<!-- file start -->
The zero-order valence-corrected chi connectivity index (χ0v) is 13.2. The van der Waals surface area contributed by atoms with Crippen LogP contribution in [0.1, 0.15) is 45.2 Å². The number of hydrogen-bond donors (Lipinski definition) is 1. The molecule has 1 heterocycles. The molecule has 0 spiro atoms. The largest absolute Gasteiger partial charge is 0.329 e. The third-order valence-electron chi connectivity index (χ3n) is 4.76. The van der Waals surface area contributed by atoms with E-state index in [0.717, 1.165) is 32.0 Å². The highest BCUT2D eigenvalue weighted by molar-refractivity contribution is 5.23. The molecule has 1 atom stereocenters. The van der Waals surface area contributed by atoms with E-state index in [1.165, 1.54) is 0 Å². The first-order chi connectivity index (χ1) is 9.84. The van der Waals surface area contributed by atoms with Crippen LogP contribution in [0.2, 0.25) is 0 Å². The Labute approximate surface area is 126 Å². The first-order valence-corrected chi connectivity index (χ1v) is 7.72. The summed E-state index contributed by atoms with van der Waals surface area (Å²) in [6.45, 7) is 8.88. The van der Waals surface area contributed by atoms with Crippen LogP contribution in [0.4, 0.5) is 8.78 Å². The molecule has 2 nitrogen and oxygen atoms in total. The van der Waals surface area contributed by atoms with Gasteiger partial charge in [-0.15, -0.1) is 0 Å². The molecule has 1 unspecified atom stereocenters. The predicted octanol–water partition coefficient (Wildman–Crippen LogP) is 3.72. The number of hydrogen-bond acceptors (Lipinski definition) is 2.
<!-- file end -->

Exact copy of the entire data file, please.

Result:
The zero-order valence-corrected chi connectivity index (χ0v) is 13.2. The van der Waals surface area contributed by atoms with Crippen LogP contribution in [0.1, 0.15) is 45.2 Å². The number of hydrogen-bond donors (Lipinski definition) is 1. The molecule has 1 heterocycles. The molecule has 0 spiro atoms. The largest absolute Gasteiger partial charge is 0.329 e. The third-order valence-electron chi connectivity index (χ3n) is 4.76. The van der Waals surface area contributed by atoms with E-state index in [0.717, 1.165) is 32.0 Å². The highest BCUT2D eigenvalue weighted by molar-refractivity contribution is 5.23. The molecule has 1 atom stereocenters. The van der Waals surface area contributed by atoms with E-state index in [1.165, 1.54) is 0 Å². The first-order chi connectivity index (χ1) is 9.84. The van der Waals surface area contributed by atoms with Crippen LogP contribution in [0.2, 0.25) is 0 Å². The Labute approximate surface area is 126 Å². The first-order valence-corrected chi connectivity index (χ1v) is 7.72. The summed E-state index contributed by atoms with van der Waals surface area (Å²) in [6.45, 7) is 8.88. The van der Waals surface area contributed by atoms with Crippen LogP contribution in [0.4, 0.5) is 8.78 Å². The molecule has 2 nitrogen and oxygen atoms in total. The van der Waals surface area contributed by atoms with Gasteiger partial charge in [-0.15, -0.1) is 0 Å². The molecule has 1 unspecified atom stereocenters. The predicted octanol–water partition coefficient (Wildman–Crippen LogP) is 3.72. The number of hydrogen-bond acceptors (Lipinski definition) is 2.